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Dedicated modules for a range of fields

Corporate Debt

Corporate lending traditionally has been the domain of banks. Due to harsher capital requirements banks are more and more retreating of their once core business segment and leave the field clear for other players. Institutional investors are filling the gap as the asset class has been offering attractive returns combined with solid credit ratings. Also during the recent turbulences Corporate Private Debt was performing generally well, whereas public markets were to a large extent non-existent.
While the market potential is huge – many companies are seeking funding for investments and their transition towards a more sustainable economy – risks for lenders are increasing.
Though floating interest rates promise attractive yields also in times of rising interest rates, the question is how long companies can bear these increasing costs of capital. In combination with a struggling economy at the brink of a recession, after many years with low default rates, creditworthiness is becoming a tangible risk again.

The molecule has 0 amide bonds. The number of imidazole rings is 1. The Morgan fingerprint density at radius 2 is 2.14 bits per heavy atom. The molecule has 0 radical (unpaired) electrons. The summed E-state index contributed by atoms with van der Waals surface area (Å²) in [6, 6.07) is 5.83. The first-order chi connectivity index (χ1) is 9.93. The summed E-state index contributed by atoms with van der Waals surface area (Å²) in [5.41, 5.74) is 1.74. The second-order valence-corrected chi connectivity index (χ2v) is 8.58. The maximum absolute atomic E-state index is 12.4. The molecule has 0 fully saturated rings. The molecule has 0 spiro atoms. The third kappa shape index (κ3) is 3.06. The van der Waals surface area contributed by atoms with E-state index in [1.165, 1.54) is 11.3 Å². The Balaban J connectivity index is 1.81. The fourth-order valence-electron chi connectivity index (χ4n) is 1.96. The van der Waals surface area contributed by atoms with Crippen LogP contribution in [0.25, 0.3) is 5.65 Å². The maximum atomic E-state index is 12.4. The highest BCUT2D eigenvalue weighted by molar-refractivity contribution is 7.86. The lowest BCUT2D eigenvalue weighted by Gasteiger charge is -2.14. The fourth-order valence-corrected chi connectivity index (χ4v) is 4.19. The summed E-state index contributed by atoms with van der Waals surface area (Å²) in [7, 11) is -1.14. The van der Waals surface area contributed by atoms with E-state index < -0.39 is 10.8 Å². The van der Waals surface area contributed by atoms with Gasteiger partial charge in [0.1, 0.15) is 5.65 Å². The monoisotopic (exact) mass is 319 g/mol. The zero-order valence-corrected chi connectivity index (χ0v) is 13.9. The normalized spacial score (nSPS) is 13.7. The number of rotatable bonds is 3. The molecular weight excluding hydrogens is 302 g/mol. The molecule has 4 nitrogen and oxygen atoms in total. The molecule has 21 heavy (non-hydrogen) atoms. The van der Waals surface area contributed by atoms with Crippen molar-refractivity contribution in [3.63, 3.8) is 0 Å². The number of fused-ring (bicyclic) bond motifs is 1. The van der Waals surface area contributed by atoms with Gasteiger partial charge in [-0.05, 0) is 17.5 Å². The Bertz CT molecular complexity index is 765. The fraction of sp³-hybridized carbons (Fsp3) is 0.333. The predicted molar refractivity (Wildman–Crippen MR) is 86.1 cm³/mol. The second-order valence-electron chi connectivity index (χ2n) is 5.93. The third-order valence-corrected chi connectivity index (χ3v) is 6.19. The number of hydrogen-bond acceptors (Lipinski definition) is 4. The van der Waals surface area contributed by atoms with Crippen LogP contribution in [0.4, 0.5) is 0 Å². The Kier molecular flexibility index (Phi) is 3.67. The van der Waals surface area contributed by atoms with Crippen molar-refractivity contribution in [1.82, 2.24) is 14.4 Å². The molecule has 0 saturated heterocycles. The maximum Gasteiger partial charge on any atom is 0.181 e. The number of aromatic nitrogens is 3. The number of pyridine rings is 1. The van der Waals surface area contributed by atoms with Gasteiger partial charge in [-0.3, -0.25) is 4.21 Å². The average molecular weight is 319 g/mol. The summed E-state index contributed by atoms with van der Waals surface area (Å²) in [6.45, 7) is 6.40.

Acquisition Finance

The LBO market offers ample opportunities for investors, as more and more banks are retreating from what used to be their domain. Tightening banking regulation increases their capital costs and makes funding less attractive. Due to its historical banking dominance the LBO market offers rather strict covenants and conservative transaction characteristics – traits that make it attractive from a risk perspective.

Infrastructure Debt

The transition towards a climate-neutral economy will take generations – and the European Green Deal alone requires hundreds of billions of investments in segments ranging from renewable energy to transportation and buildings. Investments that will require private actors.